Corporations (MNCs) affiliates in ways that were thought impossible even a few years ago. In India, many MNC affiliates had to diversify into areas where neither the parent company nor the affiliate had the core capabilities. Competence ceased to be an important factor in strategy formulation compared to the need to conform to political directives and regulations. In general, the transfer of product and technology from the parent company in order to exploit new markets in the host country meets with obstruction from the government unless the technology is in the areas specified by regulation. The political impact does not end here. It has further ramifications on the MNC‘s worldwide operations.
With regulations forcing MNC affiliates,
operating in controlled economies, to move into areas where the parent company may or may not have prior experience, the parent company will find increasing difficulties in developing worldwide strategies to maximize their corporate interests.
The large MNCs will have problems in achieving worldwide
integration of resources, physical, human, and financial. Dilution of ownership will lead to erosion of the power of the parent company to control the management process in the affiliates. In short, the dissimilarity of business between the affiliates and the parent, along with reduced ownership by parent, will make the latter primarily an investor. If this pattern continues, parent companies will soon find that they are no longer in a position to integrate their resources worldwide. 4.1.b. Sources of Political Problems Figure 2.3 illustrates sources of political problems for firms doing business in foreign countries. Political impact on business comes mainly from political sovereignty and political conflict. Figure 2.3 Politics and International Marketing
Political sovereignty Political sovereignty refers to a country‘s aspiration to declare its power over foreign business through diverse sanctions. evolutionary predictable.
Such sanctions are normal and
An example is increases in taxes over foreign
operations. Many of the less-developed countries impose restrictions on foreign business to protect their independence. These nations are envious of their political freedom and want to protect it at all costs, even if it means going at a slow economic pace and without the help of multinational corporations. The industrialized nations require a more open policy for the economic realities of today‘s world. Today, governments are likely to curtail unemployment, reduce inflation, redistribute income, provide health services, and not misuse the environment.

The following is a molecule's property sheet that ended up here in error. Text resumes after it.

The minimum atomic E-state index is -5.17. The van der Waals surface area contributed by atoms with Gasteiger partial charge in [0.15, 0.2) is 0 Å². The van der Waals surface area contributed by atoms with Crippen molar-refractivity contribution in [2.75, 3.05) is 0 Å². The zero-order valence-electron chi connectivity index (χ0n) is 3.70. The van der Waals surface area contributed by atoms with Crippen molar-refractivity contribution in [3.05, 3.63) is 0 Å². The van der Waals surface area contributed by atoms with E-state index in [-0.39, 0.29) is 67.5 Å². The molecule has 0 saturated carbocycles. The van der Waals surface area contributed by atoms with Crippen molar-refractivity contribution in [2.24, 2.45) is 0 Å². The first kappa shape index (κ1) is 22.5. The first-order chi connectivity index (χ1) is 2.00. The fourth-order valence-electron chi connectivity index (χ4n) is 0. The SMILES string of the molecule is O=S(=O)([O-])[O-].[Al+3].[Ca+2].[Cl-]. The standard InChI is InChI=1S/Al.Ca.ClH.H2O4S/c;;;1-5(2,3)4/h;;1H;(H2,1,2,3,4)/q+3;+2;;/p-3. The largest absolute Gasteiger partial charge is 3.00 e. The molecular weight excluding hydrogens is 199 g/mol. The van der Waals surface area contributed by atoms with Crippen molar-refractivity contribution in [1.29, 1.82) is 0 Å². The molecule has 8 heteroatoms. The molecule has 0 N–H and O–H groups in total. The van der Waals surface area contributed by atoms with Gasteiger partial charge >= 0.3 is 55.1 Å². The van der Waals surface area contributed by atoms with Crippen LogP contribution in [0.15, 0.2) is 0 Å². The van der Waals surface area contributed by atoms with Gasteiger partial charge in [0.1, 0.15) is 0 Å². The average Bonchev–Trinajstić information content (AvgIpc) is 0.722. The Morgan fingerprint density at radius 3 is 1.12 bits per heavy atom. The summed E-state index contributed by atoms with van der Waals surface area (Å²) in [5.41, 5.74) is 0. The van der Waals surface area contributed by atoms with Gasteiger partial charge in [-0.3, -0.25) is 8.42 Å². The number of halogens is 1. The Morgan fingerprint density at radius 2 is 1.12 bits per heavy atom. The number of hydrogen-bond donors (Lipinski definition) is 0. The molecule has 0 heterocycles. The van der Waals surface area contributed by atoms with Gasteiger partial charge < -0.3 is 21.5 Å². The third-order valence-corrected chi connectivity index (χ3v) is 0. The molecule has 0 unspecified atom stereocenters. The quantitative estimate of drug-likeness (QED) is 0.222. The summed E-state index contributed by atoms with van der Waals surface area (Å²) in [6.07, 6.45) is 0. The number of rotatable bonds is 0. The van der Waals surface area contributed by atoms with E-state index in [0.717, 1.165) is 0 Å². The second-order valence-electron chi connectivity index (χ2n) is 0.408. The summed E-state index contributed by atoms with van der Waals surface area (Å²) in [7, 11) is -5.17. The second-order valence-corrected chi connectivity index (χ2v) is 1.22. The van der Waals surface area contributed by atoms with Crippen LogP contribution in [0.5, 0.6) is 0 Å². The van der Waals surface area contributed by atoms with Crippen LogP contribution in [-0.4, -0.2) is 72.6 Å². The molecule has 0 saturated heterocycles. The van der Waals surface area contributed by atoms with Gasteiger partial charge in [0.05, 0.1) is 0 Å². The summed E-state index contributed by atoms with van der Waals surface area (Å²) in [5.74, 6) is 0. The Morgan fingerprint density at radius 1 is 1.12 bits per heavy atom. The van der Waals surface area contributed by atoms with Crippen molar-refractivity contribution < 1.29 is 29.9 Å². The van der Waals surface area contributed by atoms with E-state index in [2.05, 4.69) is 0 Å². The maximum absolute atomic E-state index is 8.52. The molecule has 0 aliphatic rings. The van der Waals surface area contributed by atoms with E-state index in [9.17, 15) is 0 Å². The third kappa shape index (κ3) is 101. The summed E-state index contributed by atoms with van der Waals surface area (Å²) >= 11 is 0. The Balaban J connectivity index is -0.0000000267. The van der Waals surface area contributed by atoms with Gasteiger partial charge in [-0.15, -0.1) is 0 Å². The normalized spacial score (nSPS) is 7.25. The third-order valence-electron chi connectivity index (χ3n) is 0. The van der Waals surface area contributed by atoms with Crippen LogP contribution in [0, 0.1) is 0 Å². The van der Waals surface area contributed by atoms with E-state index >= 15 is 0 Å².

These objectives make developed countries seek foreign
technology, use foreign capital and foreign raw materials, and sell their products in foreign markets. In brief, among the developed countries multinationalism of business is politically tolerable and economically attractive. Political Conflict Several countries of the world experience political conflict of diverse sorts. Political conflicts may be categorized as turmoil, internal war and conspiracy. Turmoil refers to instant upheaval on a massive scale against an established. Internal war means large-scale, organized violence against a government such as guerrilla warfare.
Conspiracy represents an immediate, deliberate act of
violence against those in power (for example, the assassination of Egyptian President Anwar sadat). Political conflict may have an impact on business. Political change may also lead to a more favourable business climate. After the assassination of Prime Minister Indira Gandhi in 1984, India‘s policy became highly good for international business. Gillette Company, for example, obtained the Indian government‘s permission to set up a razor blade plant after some
eight years of asking. It is important to make a distinction between political risk and political conflict.
Political conflict in a country may lead to unstable
conditions, but those conditions may or may not result from political unrest. Business must analyze each occurrence of political conflict and assess the likelihood of its impact on business. The effect of political conflict on business may be direct or indirect. Direct effects would be violence against the firm such as the kidnapping of an executive, damage to company property, a labour strike, and the like. Overall, direct effects are usually temporary and do not result in huge losses. Indirect effects occur because of changes in government policy. In short, political conflict may change a government‘s economic perception. Such change may come from a new attitude on the part of an existing government or through a new government.
Further, the changes may be